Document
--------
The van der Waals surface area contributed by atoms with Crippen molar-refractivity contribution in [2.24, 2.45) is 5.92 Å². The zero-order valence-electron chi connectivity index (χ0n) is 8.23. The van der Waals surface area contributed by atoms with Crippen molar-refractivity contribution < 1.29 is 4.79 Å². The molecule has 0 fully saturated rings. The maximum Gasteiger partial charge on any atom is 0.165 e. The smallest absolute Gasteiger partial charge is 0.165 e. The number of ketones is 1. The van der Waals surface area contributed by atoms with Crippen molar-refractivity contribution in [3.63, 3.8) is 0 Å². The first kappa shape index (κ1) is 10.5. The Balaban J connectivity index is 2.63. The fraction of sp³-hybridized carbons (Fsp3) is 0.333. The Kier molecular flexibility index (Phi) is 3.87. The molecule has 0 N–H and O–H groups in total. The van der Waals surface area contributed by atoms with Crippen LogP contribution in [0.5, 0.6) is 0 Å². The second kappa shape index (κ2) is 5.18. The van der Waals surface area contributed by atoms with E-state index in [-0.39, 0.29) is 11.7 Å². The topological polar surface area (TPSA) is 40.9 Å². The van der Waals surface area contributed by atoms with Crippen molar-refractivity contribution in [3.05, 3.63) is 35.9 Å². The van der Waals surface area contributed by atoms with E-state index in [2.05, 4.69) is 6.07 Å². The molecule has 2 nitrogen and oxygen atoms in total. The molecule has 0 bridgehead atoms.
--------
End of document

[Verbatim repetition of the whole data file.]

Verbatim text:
The van der Waals surface area contributed by atoms with Crippen molar-refractivity contribution in [2.24, 2.45) is 5.92 Å². The zero-order valence-electron chi connectivity index (χ0n) is 8.23. The van der Waals surface area contributed by atoms with Crippen molar-refractivity contribution < 1.29 is 4.79 Å². The molecule has 0 fully saturated rings. The maximum Gasteiger partial charge on any atom is 0.165 e. The smallest absolute Gasteiger partial charge is 0.165 e. The number of ketones is 1. The van der Waals surface area contributed by atoms with Crippen molar-refractivity contribution in [3.63, 3.8) is 0 Å². The first kappa shape index (κ1) is 10.5. The Balaban J connectivity index is 2.63. The fraction of sp³-hybridized carbons (Fsp3) is 0.333. The Kier molecular flexibility index (Phi) is 3.87. The molecule has 0 N–H and O–H groups in total. The van der Waals surface area contributed by atoms with Crippen LogP contribution in [0.5, 0.6) is 0 Å². The second kappa shape index (κ2) is 5.18. The van der Waals surface area contributed by atoms with E-state index in [-0.39, 0.29) is 11.7 Å². The topological polar surface area (TPSA) is 40.9 Å². The van der Waals surface area contributed by atoms with Crippen molar-refractivity contribution in [3.05, 3.63) is 35.9 Å². The van der Waals surface area contributed by atoms with E-state index in [2.05, 4.69) is 6.07 Å². The molecule has 2 nitrogen and oxygen atoms in total. The molecule has 0 bridgehead atoms.